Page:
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A murderous romance or a framework? Things to know about the Karen Read murder trial in Boston

Karen Read sits with her legal team in court, Thursday, May 2, 2024, in Dedham, Massachusetts.  Read, 44, is accused of running into her boyfriend, a Boston police officer, with her SUV in the middle of a nor'easter and leaving him for dead after a night of heavy drinking.  (David McGlynn/New York Post via AP, Pool)
Karen Read sits with her legal team in court, Thursday, May 2, 2024, in Dedham, Massachusetts. Read, 44, is accused of running into her boyfriend, a Boston police officer, with her SUV in the middle of a nor’easter and leaving him for dead after a night of heavy drinking. (David McGlynn/New York Post via AP, Pool)David McGlynn/AP

BOSTON (AP) — A long-awaited trial began this week in Massachusetts for a woman accused of hitting her Boston police officer boyfriend with her SUV and leaving him for dead in a snowbank.

John O’Keefe died on January 29, 2022 in a suburb about 20 miles (32 kilometers) from Boston.

The case has gained national attention as the defense claims state and local law enforcement framed her and released the real killer.

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Here are the facts and legal arguments in the case:


Karen Read, 44, of Mansfield, Massachusetts, faces several charges, including manslaughter in the death of John O’Keefe, 46. The 16-year police veteran was found unconscious outside the home of a fellow Boston police officer.

After a night out at several bars, prosecutors say Read dropped O’Keefe off at a house party just after midnight. While making a three-point turn, Read allegedly hit O’Keefe before driving away. Hours later, she returned to find him in a snowbank.

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Part of what prosecutors are trying to do is show that Read’s actions were intentional. To do that, Norfolk Assistant District Attorney Adam Lally began presenting evidence showing that the couple had a stormy relationship that began to “sour” in the month before O’Keefe died. The prosecution’s first witness, O’Keefe’s brother Paul, testified that they would argue frequently, including over what Read fed his two adopted children and that he witnessed a fight the couple had in Cape Cod in 2021 about O’Keefe’s treatment of her.

Paul O’Keefe’s wife, Erin, testified that Read told her the couple had fought in Aruba after she caught O’Keefe kissing another woman.

THE DEFENSE: Police are framing the suspect

In their opening statement, the defense team laid out plans to portray the investigation into O’Keefe’s death as sloppy and undermined by the close relationship investigators had with police and other law enforcement at the house party.

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They argued that investigators focused on Read because she was an “easy outsider” and that kept them from considering other suspects. They plan to argue that someone other than Read was responsible for O’Keefe’s death, but have only advanced a theory that he was beaten in the house and left for dead outside.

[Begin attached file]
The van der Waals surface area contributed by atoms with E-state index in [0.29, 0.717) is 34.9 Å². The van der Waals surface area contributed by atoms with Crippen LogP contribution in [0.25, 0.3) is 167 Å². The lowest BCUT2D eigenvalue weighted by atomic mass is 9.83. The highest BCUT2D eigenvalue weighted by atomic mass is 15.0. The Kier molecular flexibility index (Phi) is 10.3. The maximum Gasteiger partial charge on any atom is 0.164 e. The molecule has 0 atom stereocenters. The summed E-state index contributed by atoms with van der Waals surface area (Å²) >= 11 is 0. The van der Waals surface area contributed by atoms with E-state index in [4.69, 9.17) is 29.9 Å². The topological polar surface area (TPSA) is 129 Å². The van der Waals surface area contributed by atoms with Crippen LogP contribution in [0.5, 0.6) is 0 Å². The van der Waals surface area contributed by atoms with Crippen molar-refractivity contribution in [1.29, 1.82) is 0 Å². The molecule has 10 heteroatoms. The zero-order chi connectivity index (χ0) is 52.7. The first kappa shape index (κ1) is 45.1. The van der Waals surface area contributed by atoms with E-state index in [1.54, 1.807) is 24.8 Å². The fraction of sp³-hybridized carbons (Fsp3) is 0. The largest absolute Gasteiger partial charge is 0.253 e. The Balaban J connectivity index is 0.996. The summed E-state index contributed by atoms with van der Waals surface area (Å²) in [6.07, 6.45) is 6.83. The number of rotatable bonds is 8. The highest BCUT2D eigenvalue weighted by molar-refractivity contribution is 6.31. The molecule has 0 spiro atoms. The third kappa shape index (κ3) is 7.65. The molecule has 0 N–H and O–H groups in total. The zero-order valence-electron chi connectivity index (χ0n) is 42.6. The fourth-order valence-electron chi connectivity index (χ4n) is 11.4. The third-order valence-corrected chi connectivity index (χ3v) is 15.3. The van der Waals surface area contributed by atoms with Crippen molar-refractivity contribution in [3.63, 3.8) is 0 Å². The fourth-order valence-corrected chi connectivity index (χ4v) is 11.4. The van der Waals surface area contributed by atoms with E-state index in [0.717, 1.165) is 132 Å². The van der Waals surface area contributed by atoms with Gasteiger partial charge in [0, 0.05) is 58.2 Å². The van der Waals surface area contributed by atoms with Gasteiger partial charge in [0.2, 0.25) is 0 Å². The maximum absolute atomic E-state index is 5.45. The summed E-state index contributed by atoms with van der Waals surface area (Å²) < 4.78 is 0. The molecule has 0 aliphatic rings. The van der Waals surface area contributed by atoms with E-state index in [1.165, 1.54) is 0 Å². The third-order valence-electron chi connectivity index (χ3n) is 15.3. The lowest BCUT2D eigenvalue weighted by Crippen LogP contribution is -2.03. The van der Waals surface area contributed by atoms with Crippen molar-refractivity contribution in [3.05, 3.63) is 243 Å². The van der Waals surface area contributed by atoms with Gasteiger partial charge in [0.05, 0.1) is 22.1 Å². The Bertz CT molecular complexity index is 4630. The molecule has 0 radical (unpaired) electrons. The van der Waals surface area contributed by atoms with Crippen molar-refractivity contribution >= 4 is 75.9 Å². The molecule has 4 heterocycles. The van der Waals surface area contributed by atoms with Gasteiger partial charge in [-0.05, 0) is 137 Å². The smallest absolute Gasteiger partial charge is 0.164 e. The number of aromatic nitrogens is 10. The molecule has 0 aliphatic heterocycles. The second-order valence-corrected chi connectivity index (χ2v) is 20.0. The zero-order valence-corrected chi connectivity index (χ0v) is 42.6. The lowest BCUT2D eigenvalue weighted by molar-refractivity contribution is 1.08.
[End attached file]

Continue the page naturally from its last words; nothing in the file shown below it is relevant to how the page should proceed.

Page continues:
They also criticized investigators for not searching the house where the party was being held to see if a fight had occurred, and argued that his injuries were consistent with being beaten up.


Early on, prosecutors appeared to rely on Read’s own words to secure a conviction. Most of the first week was dominated by first responders, who described a harrowing scene that morning in January 2022.

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They came across O’Keefe lying face up and Read, distraught and screaming near the body, with what appeared to be blood on her mouth from giving CPR.

The most damning testimony this week came from several first responders who recalled Read loudly and repeatedly telling them she “hit him,” even though she never said so with her SUV.

Another witness, a police officer who was first on the scene, testified that Read said this was her fault and that she was responsible, although she did not say how she was responsible.


The defense has tried to undermine the credibility of the first responders who testified for the prosecution. They pointed out errors in the police log, including the wrong address where O’Keefe’s body was found.

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They also got a witness, who testified that he heard Read say O’Keefe’s death was her fault, to acknowledge that he never wrote that in a police report. They also questioned the memory of another witness, suggesting that another may have been too focused on saving O’Keefe’s life to hear Read say she had hit O’Keefe.

The defense also showed video of the scene to suggest that a first responder, who claimed he heard Read tell him she had hit O’Keefe, was not shown talking to her.

They also tried to cast doubt on the jury’s mind about the overall investigation, getting several witnesses to say they never heard Read say she hit O’Keefe, nor did they see dozens of pieces of her broken taillight at the scene , evidence that prosecutors say shows. she backed into him.


The first few days of the trial also detailed first responders’ futile attempts to save O’Keefe. They found him face up when they arrived just before dawn on January 29.

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One witness stated that O’Keefe was not breathing and had no pulse. Another said his body temperature was only 26.6 degrees Celsius, which he described as extreme hyperthermia.

O’Keefe’s condition never changed, despite the lifesaving efforts of first responders en route to a local hospital. He was pronounced dead at the hospital and an autopsy later revealed that he died of hypothermia and blunt force trauma.